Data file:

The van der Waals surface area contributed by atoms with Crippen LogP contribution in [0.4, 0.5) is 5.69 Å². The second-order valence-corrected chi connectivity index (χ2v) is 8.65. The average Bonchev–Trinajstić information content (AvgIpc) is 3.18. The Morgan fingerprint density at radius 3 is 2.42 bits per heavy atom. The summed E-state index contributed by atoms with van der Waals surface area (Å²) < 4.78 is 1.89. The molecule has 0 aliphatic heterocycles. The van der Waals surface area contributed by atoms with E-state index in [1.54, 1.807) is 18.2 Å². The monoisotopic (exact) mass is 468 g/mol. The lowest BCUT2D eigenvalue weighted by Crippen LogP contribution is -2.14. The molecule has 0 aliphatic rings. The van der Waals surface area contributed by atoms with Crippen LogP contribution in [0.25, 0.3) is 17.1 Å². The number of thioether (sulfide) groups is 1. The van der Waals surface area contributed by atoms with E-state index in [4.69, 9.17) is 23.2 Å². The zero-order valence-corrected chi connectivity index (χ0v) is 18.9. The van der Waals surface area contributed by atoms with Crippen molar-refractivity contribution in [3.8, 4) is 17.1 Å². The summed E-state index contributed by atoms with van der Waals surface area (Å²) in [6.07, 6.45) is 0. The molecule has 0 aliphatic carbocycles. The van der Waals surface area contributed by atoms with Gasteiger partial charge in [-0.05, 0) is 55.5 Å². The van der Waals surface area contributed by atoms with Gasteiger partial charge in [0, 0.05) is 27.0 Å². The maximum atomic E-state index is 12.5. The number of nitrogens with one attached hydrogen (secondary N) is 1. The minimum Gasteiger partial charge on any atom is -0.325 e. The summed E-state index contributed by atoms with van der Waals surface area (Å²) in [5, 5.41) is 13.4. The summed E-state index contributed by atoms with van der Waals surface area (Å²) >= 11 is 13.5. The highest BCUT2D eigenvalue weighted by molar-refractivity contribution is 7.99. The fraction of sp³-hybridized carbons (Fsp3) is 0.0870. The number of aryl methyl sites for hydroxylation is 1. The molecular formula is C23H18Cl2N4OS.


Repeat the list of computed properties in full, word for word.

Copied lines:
The van der Waals surface area contributed by atoms with Crippen LogP contribution in [0.4, 0.5) is 5.69 Å². The second-order valence-corrected chi connectivity index (χ2v) is 8.65. The average Bonchev–Trinajstić information content (AvgIpc) is 3.18. The Morgan fingerprint density at radius 3 is 2.42 bits per heavy atom. The summed E-state index contributed by atoms with van der Waals surface area (Å²) < 4.78 is 1.89. The molecule has 0 aliphatic heterocycles. The van der Waals surface area contributed by atoms with E-state index in [1.54, 1.807) is 18.2 Å². The monoisotopic (exact) mass is 468 g/mol. The lowest BCUT2D eigenvalue weighted by Crippen LogP contribution is -2.14. The molecule has 0 aliphatic rings. The van der Waals surface area contributed by atoms with Crippen LogP contribution in [0.25, 0.3) is 17.1 Å². The number of thioether (sulfide) groups is 1. The van der Waals surface area contributed by atoms with E-state index in [4.69, 9.17) is 23.2 Å². The zero-order valence-corrected chi connectivity index (χ0v) is 18.9. The van der Waals surface area contributed by atoms with Crippen molar-refractivity contribution in [3.8, 4) is 17.1 Å². The summed E-state index contributed by atoms with van der Waals surface area (Å²) in [6.07, 6.45) is 0. The molecule has 0 aliphatic carbocycles. The van der Waals surface area contributed by atoms with Gasteiger partial charge in [-0.05, 0) is 55.5 Å². The van der Waals surface area contributed by atoms with Gasteiger partial charge in [0, 0.05) is 27.0 Å². The maximum atomic E-state index is 12.5. The number of nitrogens with one attached hydrogen (secondary N) is 1. The minimum Gasteiger partial charge on any atom is -0.325 e. The summed E-state index contributed by atoms with van der Waals surface area (Å²) in [5, 5.41) is 13.4. The summed E-state index contributed by atoms with van der Waals surface area (Å²) >= 11 is 13.5. The highest BCUT2D eigenvalue weighted by molar-refractivity contribution is 7.99. The fraction of sp³-hybridized carbons (Fsp3) is 0.0870. The number of aryl methyl sites for hydroxylation is 1. The molecular formula is C23H18Cl2N4OS.